The Colossus of New York (1958) is essentially Frankenstein for the Atomic Age. Nearly all the elements of gothic horror have been stripped away from this variation on Mary Shelley’s creation save a big mansion house, a lab and a brain in a tank of water. The gothic horror had all but disappeared in post World War Hollywood, only to be superceded by the science-fiction genre, especially in Hollywood and Japan in the 1950s. Of course there were low budget Frankenstein stories in the 1950s, including Frankenstein’s Daughter and Frankenstein 1970 (both 1958), the latter of which starred Boris Karloff. But these pailed next to the Universal horror film of a generation before. The Golem story, made for the silver screen through several versions in Germany through the silent years and in many ways is perhaps closer to that than the Frankenstein story.
The film is a very trim 70 minutes and moves at a decent pace. It begins with Jeremy Spensser (Ross Martin) arriving in back in New York and welcomed by his family after he has won a an international peace prize for his working in stop global famine. Leaving the airport, he is accidentally run over and killed while running into the road to get his son’s toy plane. The family are of course distraught, and Jeremy’s scientist father (Otto Kruger) has secretly retrieved his son’s brain and has it in a jar with a bunch of electrodes keeping the old blood running to it. He reveals this to his other son, Henry (John Baragrey) who is shocked at what his father has done. Not half as shocked though at discovering that he has build an almost 8 foot robot with a cape to stick the brain into. When the work is finished with Henry now on board, they plan for robot Jeremy to continue his work.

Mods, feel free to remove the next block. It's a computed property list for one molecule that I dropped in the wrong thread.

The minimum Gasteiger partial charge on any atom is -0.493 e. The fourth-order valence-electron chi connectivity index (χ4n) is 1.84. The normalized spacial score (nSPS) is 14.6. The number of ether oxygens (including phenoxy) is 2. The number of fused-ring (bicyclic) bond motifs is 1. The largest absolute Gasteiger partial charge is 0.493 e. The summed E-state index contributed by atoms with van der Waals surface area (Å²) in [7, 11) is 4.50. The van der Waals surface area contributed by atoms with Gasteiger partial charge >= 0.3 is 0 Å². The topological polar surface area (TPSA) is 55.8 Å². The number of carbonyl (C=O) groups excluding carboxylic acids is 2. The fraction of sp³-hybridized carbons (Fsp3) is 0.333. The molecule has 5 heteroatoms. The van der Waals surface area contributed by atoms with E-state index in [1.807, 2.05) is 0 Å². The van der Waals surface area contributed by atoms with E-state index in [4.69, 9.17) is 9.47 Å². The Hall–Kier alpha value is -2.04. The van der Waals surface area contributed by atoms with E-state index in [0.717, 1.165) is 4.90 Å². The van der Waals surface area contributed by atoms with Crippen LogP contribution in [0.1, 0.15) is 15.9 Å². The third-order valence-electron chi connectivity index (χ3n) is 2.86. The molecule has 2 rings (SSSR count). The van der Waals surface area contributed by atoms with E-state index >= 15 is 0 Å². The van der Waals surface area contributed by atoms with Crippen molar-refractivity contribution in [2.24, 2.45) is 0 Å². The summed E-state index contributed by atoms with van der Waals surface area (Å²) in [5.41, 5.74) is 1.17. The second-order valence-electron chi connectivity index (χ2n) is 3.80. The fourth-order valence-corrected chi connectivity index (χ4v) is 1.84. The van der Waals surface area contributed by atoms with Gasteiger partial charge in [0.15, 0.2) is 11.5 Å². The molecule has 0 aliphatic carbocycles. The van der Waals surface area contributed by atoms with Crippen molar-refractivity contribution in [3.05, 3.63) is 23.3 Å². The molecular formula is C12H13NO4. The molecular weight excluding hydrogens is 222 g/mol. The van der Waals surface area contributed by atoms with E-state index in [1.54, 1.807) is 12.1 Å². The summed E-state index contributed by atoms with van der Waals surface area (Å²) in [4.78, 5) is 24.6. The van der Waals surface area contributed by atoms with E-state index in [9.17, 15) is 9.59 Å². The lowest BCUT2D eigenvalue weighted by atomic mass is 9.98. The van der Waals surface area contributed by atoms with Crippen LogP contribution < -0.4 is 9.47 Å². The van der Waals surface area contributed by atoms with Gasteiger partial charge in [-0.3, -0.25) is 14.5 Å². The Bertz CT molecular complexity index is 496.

Naturally when the work is done with a now screechy voiced Jeremy awoken and shocked at what he has become, he will take some time to get used to what he has now become. The problem is, he doesn’t get used to it and instead a darker malevolent side comes out with newly acquired extra sensory perception and a violent temper. ‘Jeremy’ runs amok using mesmerising powers on the professor and hunting his brother down having learnt that Henry is in love with his wife (Mala Powers). The final showdown occurs in the United Nations Building (giving some credibility to the title).
Of course this is a B movie with the usual array of heroes, heroines and characters are fairly cardboard cutout. Kruger, a mainstay character actor and well cast as the selfish Professor. But the real star of the show of course is the Golem like robot, replete with cape, big hands and a non-too friendly face. He is in places genuinely terrifying with his screechy and crackly voice (voiced by Martin) and cold malevolence, or as the Professor states, without a soul. There is also the haunting silent movie like piano score that adds to the films sense of eeriness. It’s a film that has often been neglected, but one with many qualities, even if one or two of its premises are silly, but in the end it is the spectacle and horror that counts. And on this, it scores well. The only extra on the disc is a commentary by The Dark Side magazine editor and writer Allan Bryce and David Flint.